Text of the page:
Buranovo is a modest village of 600 inhabitants close to the city of Izhevsk in central Russia. It achieved fleeting prominence a couple of years ago as the home town of the Buranovo Grannies (Buranovskiye Babushki), the singing pensioners who charmed judges on the Eurovision song contest in 2012. For the most part it is a place untroubled by fame. Wild strawberries grow in the fields and hills and there’s a river nearby that’s perfect for fishing.
Last summer I travelled from Moscow to meet the artist Zoya Lebedeva, who was staying at her parents’ house, which she has turned into a museum dedicated to her family history and the Stalinist Purges. Lebedeva chiefly uses basket weaving as the basis of her work. Formerly based in Moscow, she returned to her Buranovo, where she grew up, to care for her frail mother ten years ago and has never left. Today she makes baskets, dresses and textiles using local materials and the Udmurt language (which is indigenous to the region) as inspiration where possible. Given how heterogeneous Russia is, it’s not uncommon for artists to work with themes that represent the culture in which they grew up. The result is art that is created within personal frames of references and outside the boundaries of institutional spaces.
Lebedeva is one such artist. For her project Census, she walked through the village, asking neighbours to sing a song that was either meaningful to them or a reflection of their feelings at that particular moment. When not engaging the local community in her work, she gives lessons in basket making and is vocal about the commercialisation of the village, a push that has intensified since the Buranovo Grannies gained recognition. Lebedeva though is against marketing the village as the home of the “Buranovo Biddies”.
Instead, Lebedeva is creating an archive of village life, including recordings of traditional Udmurt music, with music producer Alexander Yuminov — and a little help from the Soros Fund. A keen storyteller, she is determined to preserve the world around her for the next generation. Joining her is designer Alexander Pilin who moved to Buranovo after its most famous residents, the grannies, found fame. He travelled to the village on a mission: he bought a centuries-old house and turned it into a felt museum and gallery. When he’s not at the museum, he’s lecturing on decorative arts and crafts at Udmurtia State University where he also teaches marketing. Together, Pilin and Lebedeva have approached the village administration for help to fix up the village to boost local tourism. They were predictably ignored — it’s rare in Russia for initiatives to begin from the bottom up, no matter how beneficial they may be.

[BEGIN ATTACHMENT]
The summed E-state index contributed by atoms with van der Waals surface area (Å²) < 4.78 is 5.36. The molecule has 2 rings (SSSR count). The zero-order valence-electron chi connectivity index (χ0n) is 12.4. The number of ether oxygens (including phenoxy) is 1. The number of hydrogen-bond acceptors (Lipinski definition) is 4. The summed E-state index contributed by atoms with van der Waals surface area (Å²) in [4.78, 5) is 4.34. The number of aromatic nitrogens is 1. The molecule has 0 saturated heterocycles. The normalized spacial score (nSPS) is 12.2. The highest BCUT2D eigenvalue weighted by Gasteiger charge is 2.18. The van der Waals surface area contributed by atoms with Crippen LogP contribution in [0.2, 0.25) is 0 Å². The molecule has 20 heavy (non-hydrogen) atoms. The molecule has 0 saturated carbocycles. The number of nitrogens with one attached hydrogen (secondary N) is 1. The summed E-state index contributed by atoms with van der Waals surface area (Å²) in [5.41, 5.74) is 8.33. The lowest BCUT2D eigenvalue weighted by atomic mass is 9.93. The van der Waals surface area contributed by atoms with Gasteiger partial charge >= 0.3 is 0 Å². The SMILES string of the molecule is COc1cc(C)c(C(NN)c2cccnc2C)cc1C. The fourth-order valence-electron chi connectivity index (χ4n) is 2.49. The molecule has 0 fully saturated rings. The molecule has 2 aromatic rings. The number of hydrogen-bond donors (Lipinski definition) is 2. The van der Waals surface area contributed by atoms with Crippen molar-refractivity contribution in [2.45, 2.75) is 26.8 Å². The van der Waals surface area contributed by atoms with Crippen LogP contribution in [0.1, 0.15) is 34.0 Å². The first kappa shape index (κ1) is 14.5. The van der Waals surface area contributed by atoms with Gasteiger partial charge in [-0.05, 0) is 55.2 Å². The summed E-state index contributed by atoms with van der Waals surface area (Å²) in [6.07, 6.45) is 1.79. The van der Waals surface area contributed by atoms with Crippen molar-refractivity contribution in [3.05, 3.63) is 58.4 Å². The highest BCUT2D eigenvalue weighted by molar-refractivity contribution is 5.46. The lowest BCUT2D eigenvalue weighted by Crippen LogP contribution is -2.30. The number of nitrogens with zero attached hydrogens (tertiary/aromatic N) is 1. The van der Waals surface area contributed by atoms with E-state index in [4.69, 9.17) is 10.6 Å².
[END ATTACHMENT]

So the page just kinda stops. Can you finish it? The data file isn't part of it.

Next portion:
Pilin went as far as devising a strategy to foster tourism and even offered his graphic design services as part of the village rebrand. “There are so many ways to make this happen, but noone is doing anything. We have been given us a budget and the media coverage has done its part thanks to the grannies,” he says. “The village’s administration doesn’t understand that there is money to be made if only they’d pull their finger out.” Another of his suggestions is to bring back the Gul Bazaar, a large market where people sang songs and sold locally produced goods from milk and honey to hand-made dolls. Pilin’s idea to market these products to tourists. “The residents of Buranovo can’t get their heads around the idea that nowadays people buy the potatoes that are in the prettiest packaging not necessarily the ones that taste the best or are the healthiest,” he says.
Pilin’s experience is by no means unique — most of Russia is largely outside of Moscow’s sphere of influence which means it’s more difficult for things to get done despite the numerous skilled individuals who wish to bring about reform. Looking at the bigger picture, the political situation in Russia at the moment — which is governed by nationalism and Orthodoxy — just isn’t conducive to cultural or social life. When I speak to Pilin, he tells me that people need to move forwards. “In Izhevsk there are state-run arts and crafts centres but none of them has it in them to create anything new,” he says. “They see things exactly the same way as their grandfathers did. In the end, Pilin’s project to develop Buranovo as a cultural outpost has been nothing more than a pipe dream: marketing in Russia doesn’t work, especially in the provinces.
When I visited the cultural centre in Buranovo the building had just been fitted with high-speed internet. During my visit, I helped staff print out tickets to a Buranovo Grannies performance — not one of the five young women working at the centre knew how to do it. Soon after I chatted to the centre’s director about culture in the village and future plans. From our conversation, I gathered the following: there are no plans, there is no money, hardly anyone is involved and they don’t know what to do. I guess that’s why Buranovo is stuck with the Grannies.